Anyways, this week I've been getting lots or riding in on both my own Princess as well as her pasture mate Marm. Marm is a 12-year-old QH mare with a lot of past training in her but she hasnt seen hard work in years and is a lttle rusty. Marm's Mom would like to see her get back in shape and asked me to help out. My own girl also needs miles and some foundation work. How qualified I am to be doing foundation training is questionable but I cant afford a trainer and she's all mine so I guess that makes me the girl for the job. I'm going to do my best by her which means arena time and lots of wet saddle pads. So this afternoon I headed to the barn with the plan to get both horses rode. And I did:) I took Princess out first and she was just a gem, leaving the barn and Marm (who was freaking right out) behind without so much as a backwards glance. Marm on the other hand... not so much. She is a sensible mare with a good mind and heart but she's so attached to Princess it isnt even funny and today she just about lost her noodle at the idea of being away from P. I was a little proud of myself for dealing with her antics with measured patience and calm nerves. I just ignored her bulging eyes, got on and got her rode. She really is a good girl, she just needs to get a few more rides out on her own to get back in the swing of things. More on that later. For now here is a little video from the other day. I am on Marm and Princess is standing tied in the barn waiting her turn.
...and yes, that would be my abnoxious voice in the background talking nonsense again.
Tuesday, January 18, 2011
What size of blanket (a little too small vs a little too big), the length of straps (loose or tight), to cross or not to cross (the back straps), not to mention other variables like blanket type, material, weight or whether to blanket at all etc. are just a few of the many subjects that are left to personal opinion.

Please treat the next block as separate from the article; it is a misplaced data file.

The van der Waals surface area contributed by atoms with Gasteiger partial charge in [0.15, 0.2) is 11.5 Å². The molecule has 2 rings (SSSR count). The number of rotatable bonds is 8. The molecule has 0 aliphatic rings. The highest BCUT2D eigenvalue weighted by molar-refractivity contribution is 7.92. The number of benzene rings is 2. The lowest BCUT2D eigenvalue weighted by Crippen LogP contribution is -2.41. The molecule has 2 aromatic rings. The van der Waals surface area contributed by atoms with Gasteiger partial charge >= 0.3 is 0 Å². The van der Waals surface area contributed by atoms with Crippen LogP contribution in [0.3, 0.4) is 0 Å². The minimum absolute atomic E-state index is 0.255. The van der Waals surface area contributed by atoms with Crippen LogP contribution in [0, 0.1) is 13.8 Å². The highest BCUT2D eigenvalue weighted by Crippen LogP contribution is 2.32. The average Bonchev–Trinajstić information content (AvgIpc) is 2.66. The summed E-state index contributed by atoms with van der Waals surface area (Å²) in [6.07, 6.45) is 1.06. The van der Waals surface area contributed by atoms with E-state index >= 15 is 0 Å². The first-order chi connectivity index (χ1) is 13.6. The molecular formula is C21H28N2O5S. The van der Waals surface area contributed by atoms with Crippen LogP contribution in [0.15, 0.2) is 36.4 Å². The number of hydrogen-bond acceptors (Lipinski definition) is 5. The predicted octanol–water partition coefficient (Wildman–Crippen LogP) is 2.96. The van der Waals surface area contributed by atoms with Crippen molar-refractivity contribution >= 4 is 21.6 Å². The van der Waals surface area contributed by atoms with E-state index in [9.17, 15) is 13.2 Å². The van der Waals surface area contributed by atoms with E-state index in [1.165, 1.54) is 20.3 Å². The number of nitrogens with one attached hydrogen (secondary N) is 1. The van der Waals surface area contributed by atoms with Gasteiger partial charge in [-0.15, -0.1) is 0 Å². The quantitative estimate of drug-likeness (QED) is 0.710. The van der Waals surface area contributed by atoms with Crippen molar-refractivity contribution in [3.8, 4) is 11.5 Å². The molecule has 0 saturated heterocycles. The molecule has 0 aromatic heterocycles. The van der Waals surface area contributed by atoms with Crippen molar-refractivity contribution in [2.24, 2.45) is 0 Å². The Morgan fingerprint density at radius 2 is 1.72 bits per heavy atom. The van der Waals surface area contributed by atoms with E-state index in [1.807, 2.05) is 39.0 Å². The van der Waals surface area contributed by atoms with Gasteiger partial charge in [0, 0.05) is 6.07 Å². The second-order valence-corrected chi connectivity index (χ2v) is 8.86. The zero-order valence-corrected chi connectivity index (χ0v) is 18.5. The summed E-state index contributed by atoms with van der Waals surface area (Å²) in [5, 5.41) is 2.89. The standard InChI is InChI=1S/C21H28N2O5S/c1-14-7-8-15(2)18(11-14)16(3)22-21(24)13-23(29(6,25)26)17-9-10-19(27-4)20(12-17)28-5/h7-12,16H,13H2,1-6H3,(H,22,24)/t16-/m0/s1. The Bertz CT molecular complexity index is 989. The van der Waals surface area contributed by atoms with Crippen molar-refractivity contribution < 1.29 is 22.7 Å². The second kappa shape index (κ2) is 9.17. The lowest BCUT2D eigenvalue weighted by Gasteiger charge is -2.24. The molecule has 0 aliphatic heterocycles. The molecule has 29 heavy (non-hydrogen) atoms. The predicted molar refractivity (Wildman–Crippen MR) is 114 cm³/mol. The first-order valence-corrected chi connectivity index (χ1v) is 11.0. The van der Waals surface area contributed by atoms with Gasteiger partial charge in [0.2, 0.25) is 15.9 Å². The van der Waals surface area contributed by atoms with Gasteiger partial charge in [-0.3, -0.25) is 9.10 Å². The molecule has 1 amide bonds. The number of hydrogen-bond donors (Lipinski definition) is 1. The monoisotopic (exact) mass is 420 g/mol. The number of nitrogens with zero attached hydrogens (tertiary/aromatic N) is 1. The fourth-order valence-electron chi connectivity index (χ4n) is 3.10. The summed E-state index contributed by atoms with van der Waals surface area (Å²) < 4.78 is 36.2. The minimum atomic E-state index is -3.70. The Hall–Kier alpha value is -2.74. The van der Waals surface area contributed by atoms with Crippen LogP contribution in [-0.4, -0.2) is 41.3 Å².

Do you have a system for how take on and off a blanket?...which buckles to do up or undo first? I do. I even have a system to how I fold the blanket as I take it off so that I'll be able to put it back on with ease.
Personally, to take off a blanket, I start with the back straps, then the belly, then the front. My theory is that if things go wrong (my horse blows up) while I'm taking off the blanket I'd rather the blanket stay on in the front than dangle off the rear where it will set my horse off further by "chasing" her as it trails behind. When putting on a blanket I start at the front and work my way back.
Once the blanket if fully unbuckled I take the front piece and fold it back over the withers, then flip that over so that it is a folded section sitting on the rear, then I take it off... when i put it back on I place the blanket over the rear and unfold it as I pull it up towards the front.
I prefer very short belly straps, my theory being that the closer the strap is to the belly the less likely it is that my horse can get her foot stuck in it. I cross the back straps and prefer them short as well, so that the loop falls just a few inches below where the buttocks meet. In the front I pull the lower chest strap fairly snug but leave the top strap (that closes the neck) three or so holes longer... I figure the bottom buckle will keep the blanket forward while the top buckle will allow plenty of neck room.
As I've mentioned before I think it is really important that when I blanket I constantly monitor that the weight of the blanket is appropriate for the temperature. Most importantly I think it is critical that if a horse is going to be outside in the rain the blanket must be absolutely waterproof, not just water resistant. There is nothing worse than having a wet horse under a wet blanket.
But then that is just MHO (my humble opinion). I'd love to hear yours!
Friday, January 14, 2011